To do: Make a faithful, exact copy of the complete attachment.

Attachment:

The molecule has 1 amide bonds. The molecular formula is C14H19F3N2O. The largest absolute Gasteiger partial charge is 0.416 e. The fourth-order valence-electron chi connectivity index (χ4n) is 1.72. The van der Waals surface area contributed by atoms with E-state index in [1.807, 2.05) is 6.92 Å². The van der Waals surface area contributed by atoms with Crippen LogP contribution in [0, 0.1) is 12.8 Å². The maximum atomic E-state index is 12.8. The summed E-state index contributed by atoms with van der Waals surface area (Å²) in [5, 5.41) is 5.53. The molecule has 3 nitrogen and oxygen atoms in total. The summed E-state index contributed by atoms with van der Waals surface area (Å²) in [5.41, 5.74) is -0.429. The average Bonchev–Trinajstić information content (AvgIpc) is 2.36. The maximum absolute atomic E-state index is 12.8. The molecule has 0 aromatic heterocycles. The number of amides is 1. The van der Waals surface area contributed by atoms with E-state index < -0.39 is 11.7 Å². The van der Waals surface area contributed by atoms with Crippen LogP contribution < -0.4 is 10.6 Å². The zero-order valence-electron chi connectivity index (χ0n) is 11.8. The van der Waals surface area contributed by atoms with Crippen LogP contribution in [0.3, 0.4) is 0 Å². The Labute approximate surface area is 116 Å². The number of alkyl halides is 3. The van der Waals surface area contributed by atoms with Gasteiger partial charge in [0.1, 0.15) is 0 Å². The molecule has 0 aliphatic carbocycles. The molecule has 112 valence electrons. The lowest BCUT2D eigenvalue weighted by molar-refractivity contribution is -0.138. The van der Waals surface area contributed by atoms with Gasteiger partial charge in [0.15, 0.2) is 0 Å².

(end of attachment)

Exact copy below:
The molecule has 1 amide bonds. The molecular formula is C14H19F3N2O. The largest absolute Gasteiger partial charge is 0.416 e. The fourth-order valence-electron chi connectivity index (χ4n) is 1.72. The van der Waals surface area contributed by atoms with E-state index in [1.807, 2.05) is 6.92 Å². The van der Waals surface area contributed by atoms with Crippen LogP contribution in [0, 0.1) is 12.8 Å². The maximum atomic E-state index is 12.8. The summed E-state index contributed by atoms with van der Waals surface area (Å²) in [5, 5.41) is 5.53. The molecule has 3 nitrogen and oxygen atoms in total. The summed E-state index contributed by atoms with van der Waals surface area (Å²) in [5.41, 5.74) is -0.429. The average Bonchev–Trinajstić information content (AvgIpc) is 2.36. The maximum absolute atomic E-state index is 12.8. The molecule has 0 aromatic heterocycles. The number of amides is 1. The van der Waals surface area contributed by atoms with E-state index < -0.39 is 11.7 Å². The van der Waals surface area contributed by atoms with Crippen LogP contribution < -0.4 is 10.6 Å². The zero-order valence-electron chi connectivity index (χ0n) is 11.8. The van der Waals surface area contributed by atoms with Crippen LogP contribution in [0.3, 0.4) is 0 Å². The Labute approximate surface area is 116 Å². The number of alkyl halides is 3. The van der Waals surface area contributed by atoms with Gasteiger partial charge in [0.1, 0.15) is 0 Å². The molecule has 0 aliphatic carbocycles. The molecule has 112 valence electrons. The lowest BCUT2D eigenvalue weighted by molar-refractivity contribution is -0.138. The van der Waals surface area contributed by atoms with Gasteiger partial charge in [0.15, 0.2) is 0 Å².